“Coco” isn’t powered by the same caliber of imaginative wit and creative gags as Inside Out and Wall-E, the best of Pixar’s recent crop. Its intellect is much more accessible for the younger moviegoer who will never get tired of the slapstick, overzealous antics of Dante the dog, but for adults, it’s a little less accessible.

Disney’s inspirations are also abundantly clear. It’s impossible not to compare Dante to Ed, “The Lion King’s” bumbling hyena; Miguel to “Moana’s” heroine; and even some elements of Pixar’s iteration of the afterlife to “The Road to El Dorado.”

That said, “Coco” is still an incredibly tender meditation on forgiveness, family and the sometimes difficult-to-navigate intersection of the two.

More admirable, though, is Pixar’s faithful snapshot of a culture that has become too synonymous with negativity in a trepid 2017. The studio did its homework here, and the result doesn’t stray too far from docu-drama status, especially in the first half-hour.

The details are ever-present, but Pixar doesn’t humble-brag about presenting the Mexican culture accurately, making the consistent inclusion of those details all the more important – perhaps even more so now than when production on “Coco” first began. Mexican cuisine is eaten – with chorizo the key to a standout bit of humor – and Miguel’s family encompasses four generations living under one roof, which this critic found immensely familiar. Not to mention Unkrich and Molina exhibit respect and reverence toward the oft-misunderstood Dia de Los Muertos holiday.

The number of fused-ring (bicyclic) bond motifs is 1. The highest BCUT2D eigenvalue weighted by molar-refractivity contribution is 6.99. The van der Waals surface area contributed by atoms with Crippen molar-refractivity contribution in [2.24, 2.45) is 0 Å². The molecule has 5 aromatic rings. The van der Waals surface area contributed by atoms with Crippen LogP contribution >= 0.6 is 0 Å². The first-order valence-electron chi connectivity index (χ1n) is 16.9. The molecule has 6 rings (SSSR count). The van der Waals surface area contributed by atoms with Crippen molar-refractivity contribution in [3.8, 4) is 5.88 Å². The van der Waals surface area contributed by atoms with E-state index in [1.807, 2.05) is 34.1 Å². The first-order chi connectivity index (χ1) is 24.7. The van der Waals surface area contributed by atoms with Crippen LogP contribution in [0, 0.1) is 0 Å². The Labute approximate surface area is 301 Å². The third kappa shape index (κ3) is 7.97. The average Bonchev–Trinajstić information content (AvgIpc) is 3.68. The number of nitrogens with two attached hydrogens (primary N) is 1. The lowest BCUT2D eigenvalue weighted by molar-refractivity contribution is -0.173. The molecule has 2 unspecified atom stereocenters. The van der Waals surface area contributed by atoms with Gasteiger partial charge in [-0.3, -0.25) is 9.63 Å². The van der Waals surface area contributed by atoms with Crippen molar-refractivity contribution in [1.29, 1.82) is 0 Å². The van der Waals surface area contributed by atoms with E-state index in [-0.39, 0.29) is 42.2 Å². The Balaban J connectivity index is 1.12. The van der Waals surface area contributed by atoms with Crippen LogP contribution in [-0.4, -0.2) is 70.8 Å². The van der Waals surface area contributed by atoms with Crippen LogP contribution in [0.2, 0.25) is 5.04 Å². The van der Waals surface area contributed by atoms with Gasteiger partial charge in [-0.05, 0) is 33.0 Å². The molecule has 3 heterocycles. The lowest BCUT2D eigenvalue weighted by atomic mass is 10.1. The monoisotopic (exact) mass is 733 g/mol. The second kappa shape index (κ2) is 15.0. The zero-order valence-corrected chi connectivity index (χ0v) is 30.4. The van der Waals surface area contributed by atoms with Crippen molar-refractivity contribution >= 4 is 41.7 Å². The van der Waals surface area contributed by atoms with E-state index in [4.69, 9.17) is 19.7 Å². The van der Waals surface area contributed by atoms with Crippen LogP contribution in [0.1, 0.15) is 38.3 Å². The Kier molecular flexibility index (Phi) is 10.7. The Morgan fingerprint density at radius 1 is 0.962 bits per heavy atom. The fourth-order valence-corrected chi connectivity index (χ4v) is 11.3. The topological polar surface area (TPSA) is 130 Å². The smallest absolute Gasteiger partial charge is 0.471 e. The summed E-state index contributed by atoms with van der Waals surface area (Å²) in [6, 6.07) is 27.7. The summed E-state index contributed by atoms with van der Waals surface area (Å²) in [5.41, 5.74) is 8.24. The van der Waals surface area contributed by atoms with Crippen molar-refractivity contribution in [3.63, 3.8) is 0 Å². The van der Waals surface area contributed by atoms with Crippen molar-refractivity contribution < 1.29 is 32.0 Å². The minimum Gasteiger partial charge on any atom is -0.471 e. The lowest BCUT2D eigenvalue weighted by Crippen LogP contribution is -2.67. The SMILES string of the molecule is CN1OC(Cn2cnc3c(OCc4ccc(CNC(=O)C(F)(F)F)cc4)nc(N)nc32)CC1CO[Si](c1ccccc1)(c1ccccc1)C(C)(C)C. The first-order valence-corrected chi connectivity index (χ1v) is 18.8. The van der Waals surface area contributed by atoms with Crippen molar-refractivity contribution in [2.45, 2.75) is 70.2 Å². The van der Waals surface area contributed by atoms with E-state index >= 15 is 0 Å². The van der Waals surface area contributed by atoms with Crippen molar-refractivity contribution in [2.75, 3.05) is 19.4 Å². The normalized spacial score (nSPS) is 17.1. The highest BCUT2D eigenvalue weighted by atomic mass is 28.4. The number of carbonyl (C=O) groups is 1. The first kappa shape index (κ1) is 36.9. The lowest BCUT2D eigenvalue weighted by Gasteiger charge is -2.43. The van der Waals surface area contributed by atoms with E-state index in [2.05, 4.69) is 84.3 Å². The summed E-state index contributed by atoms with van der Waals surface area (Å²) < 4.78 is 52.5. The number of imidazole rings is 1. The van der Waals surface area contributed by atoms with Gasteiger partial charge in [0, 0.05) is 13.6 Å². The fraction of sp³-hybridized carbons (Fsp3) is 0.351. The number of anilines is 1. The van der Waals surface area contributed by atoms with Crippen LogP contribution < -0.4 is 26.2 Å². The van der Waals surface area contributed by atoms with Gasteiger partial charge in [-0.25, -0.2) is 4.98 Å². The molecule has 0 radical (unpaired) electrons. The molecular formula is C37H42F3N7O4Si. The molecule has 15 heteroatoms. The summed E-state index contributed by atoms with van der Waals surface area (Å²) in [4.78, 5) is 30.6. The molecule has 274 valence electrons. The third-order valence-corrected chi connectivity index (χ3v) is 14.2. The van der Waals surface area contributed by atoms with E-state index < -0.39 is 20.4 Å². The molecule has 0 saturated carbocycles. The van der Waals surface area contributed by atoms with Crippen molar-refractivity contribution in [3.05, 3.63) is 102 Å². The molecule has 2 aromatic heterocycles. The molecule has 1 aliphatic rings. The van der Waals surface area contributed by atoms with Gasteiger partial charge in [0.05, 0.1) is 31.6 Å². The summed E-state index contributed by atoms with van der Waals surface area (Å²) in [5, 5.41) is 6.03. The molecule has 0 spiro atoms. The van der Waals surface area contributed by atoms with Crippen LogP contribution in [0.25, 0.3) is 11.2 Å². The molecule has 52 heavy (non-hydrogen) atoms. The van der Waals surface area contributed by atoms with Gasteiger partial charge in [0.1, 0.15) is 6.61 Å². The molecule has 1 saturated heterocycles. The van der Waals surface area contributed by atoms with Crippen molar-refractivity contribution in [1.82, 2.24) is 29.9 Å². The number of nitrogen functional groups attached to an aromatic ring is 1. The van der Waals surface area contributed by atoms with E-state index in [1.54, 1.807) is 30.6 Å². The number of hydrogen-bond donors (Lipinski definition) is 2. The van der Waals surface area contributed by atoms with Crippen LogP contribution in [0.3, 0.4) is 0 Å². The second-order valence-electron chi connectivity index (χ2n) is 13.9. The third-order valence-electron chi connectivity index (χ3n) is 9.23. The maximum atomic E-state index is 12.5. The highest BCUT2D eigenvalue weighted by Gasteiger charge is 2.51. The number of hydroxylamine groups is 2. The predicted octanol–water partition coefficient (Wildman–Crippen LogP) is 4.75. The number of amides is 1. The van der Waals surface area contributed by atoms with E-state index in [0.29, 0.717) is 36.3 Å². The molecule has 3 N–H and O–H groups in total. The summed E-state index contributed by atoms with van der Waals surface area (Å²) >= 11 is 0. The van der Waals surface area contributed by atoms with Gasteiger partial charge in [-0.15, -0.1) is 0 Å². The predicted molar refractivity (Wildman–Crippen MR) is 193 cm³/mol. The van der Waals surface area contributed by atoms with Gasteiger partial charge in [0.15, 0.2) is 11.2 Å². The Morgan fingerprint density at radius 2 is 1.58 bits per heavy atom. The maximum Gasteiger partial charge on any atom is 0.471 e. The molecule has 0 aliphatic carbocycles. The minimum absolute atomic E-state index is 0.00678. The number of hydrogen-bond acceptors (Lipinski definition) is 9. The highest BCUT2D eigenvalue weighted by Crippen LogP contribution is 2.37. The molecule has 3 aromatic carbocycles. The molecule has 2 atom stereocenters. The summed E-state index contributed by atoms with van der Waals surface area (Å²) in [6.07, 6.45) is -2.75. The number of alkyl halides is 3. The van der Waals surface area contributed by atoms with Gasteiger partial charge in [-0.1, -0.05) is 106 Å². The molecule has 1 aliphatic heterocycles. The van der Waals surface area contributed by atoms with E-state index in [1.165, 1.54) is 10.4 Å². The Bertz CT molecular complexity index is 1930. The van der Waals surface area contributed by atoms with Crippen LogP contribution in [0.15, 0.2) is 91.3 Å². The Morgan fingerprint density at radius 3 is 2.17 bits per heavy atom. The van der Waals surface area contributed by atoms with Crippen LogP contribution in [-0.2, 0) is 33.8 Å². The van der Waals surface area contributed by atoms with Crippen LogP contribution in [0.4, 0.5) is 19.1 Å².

If 2016’s “Moana” offered a glance at Polynesian lore, “Coco” passionately plunges into the heart of Mexico, and the holiday that encompasses its values more than anything else.

It’s balanced by a brilliantly realized environment that’s on par with James Cameron’s “Avatar.” Miguel’s journey is one fueled by the sometimes insatiable lure of following your dreams, and Pixar’s artists painstakingly manifest that vision. The stunning animation doesn’t end there, though; at points I had to convince myself that a face-painted Miguel wasn’t the introduction of a live-action character.